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PACBI | 4 May 2014

Criteria for choosing the optimal BDS target

As the BDS movement continues to grow at a fast pace, many activists around the world, including in Palestine, often wonder what institution or corporation to target and how. Whether it is an academic, cultural, economic, sports or other BDS campaign, selecting the boycott or divestment target is often not as straightforward as many may think, particularly if the overall BDS strategy of mainstreaming is taken into consideration. Here we focus on cultural and academic boycott targets specifically.
Every Israeli academic and cultural institution -- and we regard choirs, orchestras and dance groups as institutions -- is complicit in Israel's regime of occupation, settler colonialism and apartheid unless they publicly denounce Israel’s violations of international law and accept the full and equal rights of Palestinians. According to the guidelines for the international boycott of Israel [1] adopted by Palestinian civil society, the mere fact that an Israeli institution receives state funding is not a sufficient condition for calling for a boycott against it. But receiving state funding certainly makes it more incumbent upon the institution in question to take a public stand against the state’s regime of oppression against the Palestinian people.
As in the struggle against apartheid in South Africa, an institution cannot claim to be “above” politics [2] simply because it produces art or science. The institution is complicit and therefore subject to the boycott so long as it benefits from the unjust order that exists and chooses to remain silent about it. If an international forum invites such a complicit institution, it in turn becomes complicit and boycottable.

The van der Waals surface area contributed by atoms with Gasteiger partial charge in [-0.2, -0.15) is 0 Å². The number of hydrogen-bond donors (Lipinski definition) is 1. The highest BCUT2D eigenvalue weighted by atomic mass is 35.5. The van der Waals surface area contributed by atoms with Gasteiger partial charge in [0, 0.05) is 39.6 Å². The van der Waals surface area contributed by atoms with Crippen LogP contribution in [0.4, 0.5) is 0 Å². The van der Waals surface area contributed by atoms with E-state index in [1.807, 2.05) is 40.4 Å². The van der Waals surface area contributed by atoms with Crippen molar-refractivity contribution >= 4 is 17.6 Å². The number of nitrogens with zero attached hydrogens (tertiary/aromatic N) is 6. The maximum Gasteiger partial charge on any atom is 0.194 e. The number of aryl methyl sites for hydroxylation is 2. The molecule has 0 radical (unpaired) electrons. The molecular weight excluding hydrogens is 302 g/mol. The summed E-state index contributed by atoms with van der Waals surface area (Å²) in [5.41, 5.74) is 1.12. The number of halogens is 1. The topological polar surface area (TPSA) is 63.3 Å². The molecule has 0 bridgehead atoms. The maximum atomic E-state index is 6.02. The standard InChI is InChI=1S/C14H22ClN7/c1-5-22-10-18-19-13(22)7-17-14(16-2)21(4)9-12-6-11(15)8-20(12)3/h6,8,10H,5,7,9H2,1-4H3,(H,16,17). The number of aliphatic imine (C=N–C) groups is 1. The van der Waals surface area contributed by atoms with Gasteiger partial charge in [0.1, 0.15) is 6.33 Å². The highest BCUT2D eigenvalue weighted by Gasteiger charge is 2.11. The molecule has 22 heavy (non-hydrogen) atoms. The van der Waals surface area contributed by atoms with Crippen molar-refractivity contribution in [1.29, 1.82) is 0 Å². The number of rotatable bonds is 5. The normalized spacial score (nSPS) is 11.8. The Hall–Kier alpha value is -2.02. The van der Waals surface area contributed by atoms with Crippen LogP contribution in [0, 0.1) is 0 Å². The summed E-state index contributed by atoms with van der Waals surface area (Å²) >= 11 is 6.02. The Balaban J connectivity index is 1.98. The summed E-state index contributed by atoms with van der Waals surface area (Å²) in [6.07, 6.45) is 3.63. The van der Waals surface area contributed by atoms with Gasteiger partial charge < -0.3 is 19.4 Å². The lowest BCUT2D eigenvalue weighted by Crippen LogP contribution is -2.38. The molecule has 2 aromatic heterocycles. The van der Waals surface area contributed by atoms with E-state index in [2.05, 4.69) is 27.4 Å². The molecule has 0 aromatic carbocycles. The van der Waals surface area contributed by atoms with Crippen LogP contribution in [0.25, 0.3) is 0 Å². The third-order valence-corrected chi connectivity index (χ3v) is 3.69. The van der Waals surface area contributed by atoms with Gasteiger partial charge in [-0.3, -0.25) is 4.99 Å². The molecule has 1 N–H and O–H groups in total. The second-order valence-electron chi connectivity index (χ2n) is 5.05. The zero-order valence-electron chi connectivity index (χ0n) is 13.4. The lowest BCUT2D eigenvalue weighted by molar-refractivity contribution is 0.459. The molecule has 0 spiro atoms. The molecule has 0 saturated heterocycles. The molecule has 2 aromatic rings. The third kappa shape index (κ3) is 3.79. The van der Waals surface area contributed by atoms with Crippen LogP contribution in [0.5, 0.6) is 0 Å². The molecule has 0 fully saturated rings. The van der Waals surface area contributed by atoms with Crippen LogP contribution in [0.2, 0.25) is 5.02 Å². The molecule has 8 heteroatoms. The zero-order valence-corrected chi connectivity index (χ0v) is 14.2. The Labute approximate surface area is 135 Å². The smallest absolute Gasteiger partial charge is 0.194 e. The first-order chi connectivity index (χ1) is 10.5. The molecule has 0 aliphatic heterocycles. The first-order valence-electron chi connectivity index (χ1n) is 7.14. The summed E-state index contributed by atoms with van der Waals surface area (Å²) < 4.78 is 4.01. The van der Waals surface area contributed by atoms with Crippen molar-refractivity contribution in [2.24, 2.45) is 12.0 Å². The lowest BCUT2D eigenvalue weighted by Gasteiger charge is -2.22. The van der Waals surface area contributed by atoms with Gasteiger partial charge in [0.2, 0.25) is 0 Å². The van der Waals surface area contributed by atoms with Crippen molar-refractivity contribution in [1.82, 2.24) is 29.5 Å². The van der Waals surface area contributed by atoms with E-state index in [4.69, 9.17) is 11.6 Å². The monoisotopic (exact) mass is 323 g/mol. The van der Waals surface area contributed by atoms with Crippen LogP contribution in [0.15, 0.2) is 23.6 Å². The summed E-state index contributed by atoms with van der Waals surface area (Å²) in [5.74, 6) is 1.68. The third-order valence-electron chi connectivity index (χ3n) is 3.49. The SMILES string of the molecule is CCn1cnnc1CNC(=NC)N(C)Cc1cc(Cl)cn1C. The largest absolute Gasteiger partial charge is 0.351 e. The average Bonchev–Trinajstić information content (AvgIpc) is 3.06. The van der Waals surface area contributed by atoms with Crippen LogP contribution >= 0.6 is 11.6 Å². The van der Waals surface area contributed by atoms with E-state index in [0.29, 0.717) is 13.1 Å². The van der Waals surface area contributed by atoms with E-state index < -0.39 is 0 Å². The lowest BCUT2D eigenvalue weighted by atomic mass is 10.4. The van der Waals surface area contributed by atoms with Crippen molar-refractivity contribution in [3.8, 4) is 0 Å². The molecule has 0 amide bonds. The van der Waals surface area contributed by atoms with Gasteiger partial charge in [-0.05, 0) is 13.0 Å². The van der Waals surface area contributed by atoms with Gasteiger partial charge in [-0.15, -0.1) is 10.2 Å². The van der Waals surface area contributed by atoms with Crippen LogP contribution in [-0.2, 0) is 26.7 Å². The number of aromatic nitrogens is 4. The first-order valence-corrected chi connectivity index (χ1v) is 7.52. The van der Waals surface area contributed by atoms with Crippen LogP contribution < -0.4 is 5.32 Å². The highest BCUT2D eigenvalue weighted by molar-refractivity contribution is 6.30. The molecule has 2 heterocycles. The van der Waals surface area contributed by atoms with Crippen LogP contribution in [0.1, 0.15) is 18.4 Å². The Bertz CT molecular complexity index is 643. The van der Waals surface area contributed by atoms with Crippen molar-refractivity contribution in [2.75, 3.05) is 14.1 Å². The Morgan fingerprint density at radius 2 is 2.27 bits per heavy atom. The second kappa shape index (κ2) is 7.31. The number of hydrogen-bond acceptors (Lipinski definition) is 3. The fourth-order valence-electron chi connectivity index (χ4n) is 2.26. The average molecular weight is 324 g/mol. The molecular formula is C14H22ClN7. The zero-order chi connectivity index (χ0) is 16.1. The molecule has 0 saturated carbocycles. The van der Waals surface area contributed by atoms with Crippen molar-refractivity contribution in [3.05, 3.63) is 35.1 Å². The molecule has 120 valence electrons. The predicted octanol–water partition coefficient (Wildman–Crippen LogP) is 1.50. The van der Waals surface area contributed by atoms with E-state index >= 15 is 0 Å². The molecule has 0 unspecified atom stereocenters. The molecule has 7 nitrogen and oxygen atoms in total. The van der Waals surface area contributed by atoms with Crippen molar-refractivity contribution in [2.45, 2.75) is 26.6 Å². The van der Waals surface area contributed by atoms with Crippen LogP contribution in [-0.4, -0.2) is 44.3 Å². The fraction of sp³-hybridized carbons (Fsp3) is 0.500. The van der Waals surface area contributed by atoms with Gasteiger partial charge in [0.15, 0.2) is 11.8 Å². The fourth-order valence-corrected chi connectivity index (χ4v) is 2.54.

However, the BDS movement, and PACBI as part of it, does not actually boycott every boycottable event, product or institution, as that would make it impossible to achieve concrete results. To be strategic, we carefully select our targets and how we intervene in each case. If a demonstration can win us more enemies than friends, we skip it. If a dignified "artistic" protest works better, then we do it. An example of the latter is the brilliant musical disruption, including a soprano number, by our British partners against the Israeli Philharmonic Orchestra in London in 2011, part of which was aired on BBC before the station realized what was happening[3]. If only a statement is deemed best, we issue it. If ignoring the boycottable event altogether and focusing instead on more important targets helps us raise more awareness and garner more support in the general public, then we do that. After all, BDS is all about movement building from the grassroots up.
Regardless of the tactics of intervention, to be strategically worthy, the process of selecting a BDS target would benefit from considering the following three criteria:
1) The level of complicity involved: The deeper the complicity, the easier it is to mobilize support for BDS action against any given target. For example, the fact that Tel Aviv and Technion Universities are deeply involved in developing military products and doctrines that are used by Israel in its perpetration of war crimes against Palestinian and Lebanese civilians makes the two institutions perfect BDS targets.
2) The potential for forming a broad, cross-movement coalition against the target: A boycott of security giant G4S, for instance, makes much more sense than boycotting a company that only infringes on Palestinian rights, as G4S infringes on immigrants' rights, is deeply involved in the privatization of vital public services in many countries, etc., making it an ideal target that encourages the formation of a wide coalition against (unions, anti-privatization groups, artists, asylum seekers' advocacy networks, among others).
3) Possibility of success: Even if the above two conditions are met, we do not launch a campaign against a target unless we have a reasonable chance of success. Success, at times, merely means reaching a wide mainstream audience and winning their support, rather than actually succeeding in cancelling an event, convincing a supermarket to stop buying from some company or another involved in the Israeli occupation and apartheid, or having an exchange program with an Israeli university cancelled.
But symbolic victories alone are not sufficient. We are involved in BDS to achieve Palestinian rights, ultimately, and not to make points and feel good about symbolic gestures alone. Only through sustained, cumulative, growing and mainstreaming successes can BDS achieve its objectives—freedom, justice and equality.
[1] Academic boycott guidelines:
Cultural boycott guidelines:

Posted on 05-05-2014

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